Until very recently, Canadian taxpayers and homeowners have not been required, under the Canada Revenue Agency’s administrative policy, to report the sale of their principal residences in their personal income tax returns. On October 3, 2016, however, the Finance Minister announced new rules that will require all Canadian homeowners to report the sale of principal residences in their tax returns in the year of the sale, else they be subject to an extended reassessment period.
Every taxpayer is now required to complete a principal residence designation using form T2091 (IND), and must include this form with their tax return for the year in which the home is sold. If taxpayers forget to report the sale, they should amend their income tax returns to report the disposition by filing a late designation but a penalty may apply. If the disposition is not reported and is subsequently selected for review or audit, the taxpayer will have to pay tax on any gain on the property, and the CRA will not need to prove any misrepresentation attributable to neglect, carelessness, wilful default, or fraud to extend the reassessment period.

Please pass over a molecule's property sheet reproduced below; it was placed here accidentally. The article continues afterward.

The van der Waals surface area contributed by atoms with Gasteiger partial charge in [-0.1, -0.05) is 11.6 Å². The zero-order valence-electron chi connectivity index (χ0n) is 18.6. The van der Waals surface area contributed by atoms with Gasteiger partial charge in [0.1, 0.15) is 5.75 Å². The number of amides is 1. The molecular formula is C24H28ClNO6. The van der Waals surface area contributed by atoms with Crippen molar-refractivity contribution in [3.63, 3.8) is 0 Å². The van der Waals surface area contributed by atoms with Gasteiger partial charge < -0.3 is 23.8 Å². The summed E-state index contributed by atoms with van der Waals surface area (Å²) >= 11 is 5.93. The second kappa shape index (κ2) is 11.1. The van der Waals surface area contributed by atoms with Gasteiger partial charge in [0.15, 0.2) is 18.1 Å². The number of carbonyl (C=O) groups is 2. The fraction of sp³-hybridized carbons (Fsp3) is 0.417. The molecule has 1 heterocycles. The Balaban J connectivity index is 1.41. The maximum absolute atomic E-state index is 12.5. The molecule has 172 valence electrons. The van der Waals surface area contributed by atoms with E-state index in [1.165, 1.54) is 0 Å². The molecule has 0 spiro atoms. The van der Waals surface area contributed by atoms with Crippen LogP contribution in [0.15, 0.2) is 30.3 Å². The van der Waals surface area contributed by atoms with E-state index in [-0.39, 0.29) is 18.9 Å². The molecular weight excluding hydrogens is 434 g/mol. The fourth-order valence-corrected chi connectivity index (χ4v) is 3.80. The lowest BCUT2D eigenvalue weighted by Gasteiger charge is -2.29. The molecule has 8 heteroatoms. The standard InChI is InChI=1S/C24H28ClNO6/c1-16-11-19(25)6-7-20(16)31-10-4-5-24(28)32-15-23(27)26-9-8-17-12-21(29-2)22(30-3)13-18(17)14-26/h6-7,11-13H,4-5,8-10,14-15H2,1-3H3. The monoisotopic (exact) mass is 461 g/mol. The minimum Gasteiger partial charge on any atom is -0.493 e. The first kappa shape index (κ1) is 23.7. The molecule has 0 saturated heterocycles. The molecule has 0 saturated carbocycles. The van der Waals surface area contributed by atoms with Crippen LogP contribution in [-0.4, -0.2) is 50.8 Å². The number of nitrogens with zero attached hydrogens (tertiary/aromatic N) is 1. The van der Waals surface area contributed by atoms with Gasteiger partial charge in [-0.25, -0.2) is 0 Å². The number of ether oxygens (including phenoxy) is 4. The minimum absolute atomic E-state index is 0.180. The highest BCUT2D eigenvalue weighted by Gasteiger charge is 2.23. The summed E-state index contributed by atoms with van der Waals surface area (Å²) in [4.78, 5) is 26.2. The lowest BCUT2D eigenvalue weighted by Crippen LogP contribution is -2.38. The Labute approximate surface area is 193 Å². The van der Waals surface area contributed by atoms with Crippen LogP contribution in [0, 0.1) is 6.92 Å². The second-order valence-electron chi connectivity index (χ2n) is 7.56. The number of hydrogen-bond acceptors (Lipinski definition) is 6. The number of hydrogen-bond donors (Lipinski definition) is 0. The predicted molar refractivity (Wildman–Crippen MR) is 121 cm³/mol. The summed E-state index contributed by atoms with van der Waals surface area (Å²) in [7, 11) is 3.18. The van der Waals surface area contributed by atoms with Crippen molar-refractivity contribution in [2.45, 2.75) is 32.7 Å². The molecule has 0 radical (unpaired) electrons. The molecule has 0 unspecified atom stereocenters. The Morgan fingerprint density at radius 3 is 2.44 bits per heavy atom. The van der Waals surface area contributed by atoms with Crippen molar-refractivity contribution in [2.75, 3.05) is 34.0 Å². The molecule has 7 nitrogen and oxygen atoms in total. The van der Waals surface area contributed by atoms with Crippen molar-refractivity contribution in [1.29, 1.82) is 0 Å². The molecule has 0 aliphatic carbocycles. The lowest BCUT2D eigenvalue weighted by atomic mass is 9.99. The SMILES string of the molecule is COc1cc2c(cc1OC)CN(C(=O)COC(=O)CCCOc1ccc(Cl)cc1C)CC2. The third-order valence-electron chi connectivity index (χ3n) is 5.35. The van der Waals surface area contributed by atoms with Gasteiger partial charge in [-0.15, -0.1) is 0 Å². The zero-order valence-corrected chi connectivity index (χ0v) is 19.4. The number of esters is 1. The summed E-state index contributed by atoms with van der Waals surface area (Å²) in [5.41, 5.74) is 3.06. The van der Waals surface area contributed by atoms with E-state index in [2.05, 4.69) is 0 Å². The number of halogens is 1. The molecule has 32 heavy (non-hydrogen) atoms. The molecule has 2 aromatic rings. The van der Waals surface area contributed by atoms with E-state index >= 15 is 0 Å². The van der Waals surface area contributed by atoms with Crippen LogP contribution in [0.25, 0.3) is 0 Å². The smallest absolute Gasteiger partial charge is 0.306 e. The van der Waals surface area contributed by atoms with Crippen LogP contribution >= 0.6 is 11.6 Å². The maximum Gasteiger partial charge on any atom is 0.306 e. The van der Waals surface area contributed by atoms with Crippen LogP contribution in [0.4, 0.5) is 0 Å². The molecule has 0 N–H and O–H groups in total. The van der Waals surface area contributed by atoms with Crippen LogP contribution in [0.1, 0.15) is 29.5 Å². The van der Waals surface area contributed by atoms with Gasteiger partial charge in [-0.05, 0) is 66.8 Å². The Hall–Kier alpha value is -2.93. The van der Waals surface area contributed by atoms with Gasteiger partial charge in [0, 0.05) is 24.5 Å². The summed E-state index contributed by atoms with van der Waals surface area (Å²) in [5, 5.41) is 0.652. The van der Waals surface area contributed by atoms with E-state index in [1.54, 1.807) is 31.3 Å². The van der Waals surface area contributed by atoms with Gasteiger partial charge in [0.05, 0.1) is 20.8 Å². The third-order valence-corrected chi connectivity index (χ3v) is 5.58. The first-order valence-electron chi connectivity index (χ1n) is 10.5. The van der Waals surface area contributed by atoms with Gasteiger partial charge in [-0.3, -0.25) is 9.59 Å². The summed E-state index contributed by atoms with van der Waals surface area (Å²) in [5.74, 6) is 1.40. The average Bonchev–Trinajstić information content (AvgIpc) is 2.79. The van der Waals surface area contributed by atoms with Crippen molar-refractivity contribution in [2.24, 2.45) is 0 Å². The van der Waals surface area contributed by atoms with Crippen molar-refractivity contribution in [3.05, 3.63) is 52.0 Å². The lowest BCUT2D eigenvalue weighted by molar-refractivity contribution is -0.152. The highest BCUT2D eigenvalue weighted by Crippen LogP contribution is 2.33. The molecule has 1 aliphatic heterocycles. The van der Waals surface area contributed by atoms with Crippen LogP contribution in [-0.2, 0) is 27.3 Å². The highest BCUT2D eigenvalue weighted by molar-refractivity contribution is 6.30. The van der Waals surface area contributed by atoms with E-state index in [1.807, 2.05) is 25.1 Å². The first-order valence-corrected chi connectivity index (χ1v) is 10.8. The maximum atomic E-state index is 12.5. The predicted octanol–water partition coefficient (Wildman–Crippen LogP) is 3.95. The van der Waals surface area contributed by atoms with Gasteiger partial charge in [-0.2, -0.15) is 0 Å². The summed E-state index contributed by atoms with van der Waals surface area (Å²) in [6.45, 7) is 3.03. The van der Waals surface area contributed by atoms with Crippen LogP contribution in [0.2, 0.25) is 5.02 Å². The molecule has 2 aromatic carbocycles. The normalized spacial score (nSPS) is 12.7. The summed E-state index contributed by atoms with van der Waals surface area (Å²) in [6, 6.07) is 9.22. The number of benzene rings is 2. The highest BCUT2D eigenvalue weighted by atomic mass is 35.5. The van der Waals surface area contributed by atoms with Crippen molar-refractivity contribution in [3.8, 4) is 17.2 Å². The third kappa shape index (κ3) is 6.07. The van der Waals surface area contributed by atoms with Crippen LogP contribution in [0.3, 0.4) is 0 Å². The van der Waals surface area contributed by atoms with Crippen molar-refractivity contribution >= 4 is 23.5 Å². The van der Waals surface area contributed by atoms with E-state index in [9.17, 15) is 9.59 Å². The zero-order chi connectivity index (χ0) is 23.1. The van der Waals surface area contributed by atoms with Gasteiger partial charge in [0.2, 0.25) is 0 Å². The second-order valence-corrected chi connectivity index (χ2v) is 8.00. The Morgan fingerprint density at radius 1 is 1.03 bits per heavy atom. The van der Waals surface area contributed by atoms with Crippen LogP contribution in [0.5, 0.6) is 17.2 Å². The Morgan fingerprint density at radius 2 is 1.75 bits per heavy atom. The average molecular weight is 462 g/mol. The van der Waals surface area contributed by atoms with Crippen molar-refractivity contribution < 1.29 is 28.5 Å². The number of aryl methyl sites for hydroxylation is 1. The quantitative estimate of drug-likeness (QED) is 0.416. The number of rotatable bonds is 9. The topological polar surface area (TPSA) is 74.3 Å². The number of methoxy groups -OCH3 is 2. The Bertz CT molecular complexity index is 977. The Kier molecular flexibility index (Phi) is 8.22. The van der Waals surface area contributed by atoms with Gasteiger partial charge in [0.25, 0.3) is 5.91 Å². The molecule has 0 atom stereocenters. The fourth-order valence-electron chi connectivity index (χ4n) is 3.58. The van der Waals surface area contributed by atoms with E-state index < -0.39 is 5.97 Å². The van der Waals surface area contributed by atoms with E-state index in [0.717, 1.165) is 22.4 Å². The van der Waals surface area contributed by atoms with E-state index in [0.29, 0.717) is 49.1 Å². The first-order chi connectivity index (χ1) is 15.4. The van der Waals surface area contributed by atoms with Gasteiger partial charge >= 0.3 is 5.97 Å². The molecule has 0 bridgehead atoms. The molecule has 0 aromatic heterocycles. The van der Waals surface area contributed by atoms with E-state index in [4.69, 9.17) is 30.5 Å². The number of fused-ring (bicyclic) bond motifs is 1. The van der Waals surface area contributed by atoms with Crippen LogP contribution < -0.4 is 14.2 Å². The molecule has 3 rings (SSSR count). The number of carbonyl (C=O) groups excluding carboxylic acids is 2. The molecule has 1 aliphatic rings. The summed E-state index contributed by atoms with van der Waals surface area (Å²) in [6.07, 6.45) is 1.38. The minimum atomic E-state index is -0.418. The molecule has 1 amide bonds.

As a result of these new reporting requirements and the extended reassessment period, it is very important that individuals—particularly those who own more than one residence in a given year—properly track the cost of each residence and determine how best to allocate the principal residence exemption among multiple properties. Properly tracking the cost of the property and maintaining appropriate records (such as purchase agreements, receipts, and invoices) to support the cost of the home will help minimize any capital gain that may arise.
In short, gathering the appropriate data will help you and/or your clients avoid any negative income tax consequences when selling a home.
Information provided by Barb Carle-Thiesson, FCPA, FCA, ICD.D, TEP, a partner and business advisor in MNP’s Nanaimo office.
Addendum February 20, 2017
CRA clarified the changes in administrative policy with FAQs on the Reporting the sale of your principal residence for individuals (other than trusts) page of its website. These FAQs explain the reporting requirement on Schedule 3 and when Form T2091 is required. In addition, Schedule 3 has been modified with a section for principal residence designation, which indicates if the taxpayer is not designating the property for all years owned, then they must also file a T2091.